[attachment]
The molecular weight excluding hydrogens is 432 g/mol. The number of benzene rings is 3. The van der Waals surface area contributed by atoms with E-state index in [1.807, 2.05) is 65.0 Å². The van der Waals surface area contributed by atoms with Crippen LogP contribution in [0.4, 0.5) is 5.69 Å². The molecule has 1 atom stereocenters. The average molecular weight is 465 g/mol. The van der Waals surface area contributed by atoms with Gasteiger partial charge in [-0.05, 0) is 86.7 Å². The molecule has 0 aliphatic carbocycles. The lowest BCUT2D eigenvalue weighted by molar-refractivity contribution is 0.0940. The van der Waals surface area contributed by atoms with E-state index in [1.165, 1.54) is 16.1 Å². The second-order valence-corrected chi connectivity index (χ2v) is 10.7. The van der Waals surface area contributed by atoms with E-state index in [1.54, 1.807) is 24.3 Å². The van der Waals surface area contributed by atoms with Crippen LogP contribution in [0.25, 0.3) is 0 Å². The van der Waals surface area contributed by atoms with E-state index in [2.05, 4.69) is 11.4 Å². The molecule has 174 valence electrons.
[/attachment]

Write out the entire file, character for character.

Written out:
The molecular weight excluding hydrogens is 432 g/mol. The number of benzene rings is 3. The van der Waals surface area contributed by atoms with E-state index in [1.807, 2.05) is 65.0 Å². The van der Waals surface area contributed by atoms with Crippen LogP contribution in [0.4, 0.5) is 5.69 Å². The molecule has 1 atom stereocenters. The average molecular weight is 465 g/mol. The van der Waals surface area contributed by atoms with Gasteiger partial charge in [-0.05, 0) is 86.7 Å². The molecule has 0 aliphatic carbocycles. The lowest BCUT2D eigenvalue weighted by molar-refractivity contribution is 0.0940. The van der Waals surface area contributed by atoms with E-state index in [1.165, 1.54) is 16.1 Å². The second-order valence-corrected chi connectivity index (χ2v) is 10.7. The van der Waals surface area contributed by atoms with E-state index in [1.54, 1.807) is 24.3 Å². The van der Waals surface area contributed by atoms with Crippen LogP contribution in [0.25, 0.3) is 0 Å². The van der Waals surface area contributed by atoms with E-state index in [2.05, 4.69) is 11.4 Å². The molecule has 174 valence electrons.